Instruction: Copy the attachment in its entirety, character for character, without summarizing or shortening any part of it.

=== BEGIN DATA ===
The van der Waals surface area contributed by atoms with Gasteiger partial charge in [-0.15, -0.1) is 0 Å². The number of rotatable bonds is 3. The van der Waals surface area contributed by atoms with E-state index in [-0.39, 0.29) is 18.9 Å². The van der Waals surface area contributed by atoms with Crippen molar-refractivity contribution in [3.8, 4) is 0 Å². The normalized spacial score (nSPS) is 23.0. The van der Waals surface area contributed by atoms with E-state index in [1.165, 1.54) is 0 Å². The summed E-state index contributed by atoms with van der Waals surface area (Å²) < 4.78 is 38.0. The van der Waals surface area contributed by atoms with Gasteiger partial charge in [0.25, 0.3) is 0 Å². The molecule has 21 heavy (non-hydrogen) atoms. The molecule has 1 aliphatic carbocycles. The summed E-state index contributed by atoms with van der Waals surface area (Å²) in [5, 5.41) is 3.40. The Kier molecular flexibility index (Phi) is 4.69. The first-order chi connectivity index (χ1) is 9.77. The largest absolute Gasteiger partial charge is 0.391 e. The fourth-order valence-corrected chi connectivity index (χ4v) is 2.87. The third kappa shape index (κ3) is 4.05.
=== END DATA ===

The van der Waals surface area contributed by atoms with Gasteiger partial charge in [-0.15, -0.1) is 0 Å². The number of rotatable bonds is 3. The van der Waals surface area contributed by atoms with E-state index in [-0.39, 0.29) is 18.9 Å². The van der Waals surface area contributed by atoms with Crippen molar-refractivity contribution in [3.8, 4) is 0 Å². The normalized spacial score (nSPS) is 23.0. The van der Waals surface area contributed by atoms with E-state index in [1.165, 1.54) is 0 Å². The summed E-state index contributed by atoms with van der Waals surface area (Å²) < 4.78 is 38.0. The van der Waals surface area contributed by atoms with Gasteiger partial charge in [0.25, 0.3) is 0 Å². The molecule has 21 heavy (non-hydrogen) atoms. The molecule has 1 aliphatic carbocycles. The summed E-state index contributed by atoms with van der Waals surface area (Å²) in [5, 5.41) is 3.40. The Kier molecular flexibility index (Phi) is 4.69. The first-order chi connectivity index (χ1) is 9.77. The largest absolute Gasteiger partial charge is 0.391 e. The fourth-order valence-corrected chi connectivity index (χ4v) is 2.87. The third kappa shape index (κ3) is 4.05.